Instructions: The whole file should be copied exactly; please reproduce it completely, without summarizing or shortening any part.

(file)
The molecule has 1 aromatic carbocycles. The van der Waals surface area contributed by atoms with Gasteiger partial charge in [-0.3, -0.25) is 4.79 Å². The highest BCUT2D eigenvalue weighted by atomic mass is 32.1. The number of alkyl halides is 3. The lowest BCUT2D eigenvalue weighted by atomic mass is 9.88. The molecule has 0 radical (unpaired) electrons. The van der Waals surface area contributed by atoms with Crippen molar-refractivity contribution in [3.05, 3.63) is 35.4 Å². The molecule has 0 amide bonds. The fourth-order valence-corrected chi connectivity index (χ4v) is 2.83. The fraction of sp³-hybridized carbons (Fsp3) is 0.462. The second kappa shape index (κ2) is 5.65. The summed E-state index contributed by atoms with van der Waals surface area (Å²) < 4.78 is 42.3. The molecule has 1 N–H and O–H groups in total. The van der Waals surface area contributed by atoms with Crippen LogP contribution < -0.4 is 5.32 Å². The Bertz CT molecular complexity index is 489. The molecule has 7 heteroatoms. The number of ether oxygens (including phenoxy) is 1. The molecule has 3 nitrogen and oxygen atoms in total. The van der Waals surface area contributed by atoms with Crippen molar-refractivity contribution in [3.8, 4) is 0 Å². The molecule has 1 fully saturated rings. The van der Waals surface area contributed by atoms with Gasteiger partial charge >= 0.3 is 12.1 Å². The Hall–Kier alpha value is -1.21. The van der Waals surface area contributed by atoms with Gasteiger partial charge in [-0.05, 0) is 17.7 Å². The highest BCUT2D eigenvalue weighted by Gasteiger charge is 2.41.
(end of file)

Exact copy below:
The molecule has 1 aromatic carbocycles. The van der Waals surface area contributed by atoms with Gasteiger partial charge in [-0.3, -0.25) is 4.79 Å². The highest BCUT2D eigenvalue weighted by atomic mass is 32.1. The number of alkyl halides is 3. The lowest BCUT2D eigenvalue weighted by atomic mass is 9.88. The molecule has 0 radical (unpaired) electrons. The van der Waals surface area contributed by atoms with Crippen molar-refractivity contribution in [3.05, 3.63) is 35.4 Å². The molecule has 0 amide bonds. The fourth-order valence-corrected chi connectivity index (χ4v) is 2.83. The fraction of sp³-hybridized carbons (Fsp3) is 0.462. The second kappa shape index (κ2) is 5.65. The summed E-state index contributed by atoms with van der Waals surface area (Å²) < 4.78 is 42.3. The molecule has 1 N–H and O–H groups in total. The van der Waals surface area contributed by atoms with Crippen LogP contribution < -0.4 is 5.32 Å². The Bertz CT molecular complexity index is 489. The molecule has 7 heteroatoms. The number of ether oxygens (including phenoxy) is 1. The molecule has 3 nitrogen and oxygen atoms in total. The van der Waals surface area contributed by atoms with Crippen molar-refractivity contribution in [3.8, 4) is 0 Å². The molecule has 1 fully saturated rings. The van der Waals surface area contributed by atoms with Gasteiger partial charge >= 0.3 is 12.1 Å². The Hall–Kier alpha value is -1.21. The van der Waals surface area contributed by atoms with Gasteiger partial charge in [-0.05, 0) is 17.7 Å². The highest BCUT2D eigenvalue weighted by Gasteiger charge is 2.41.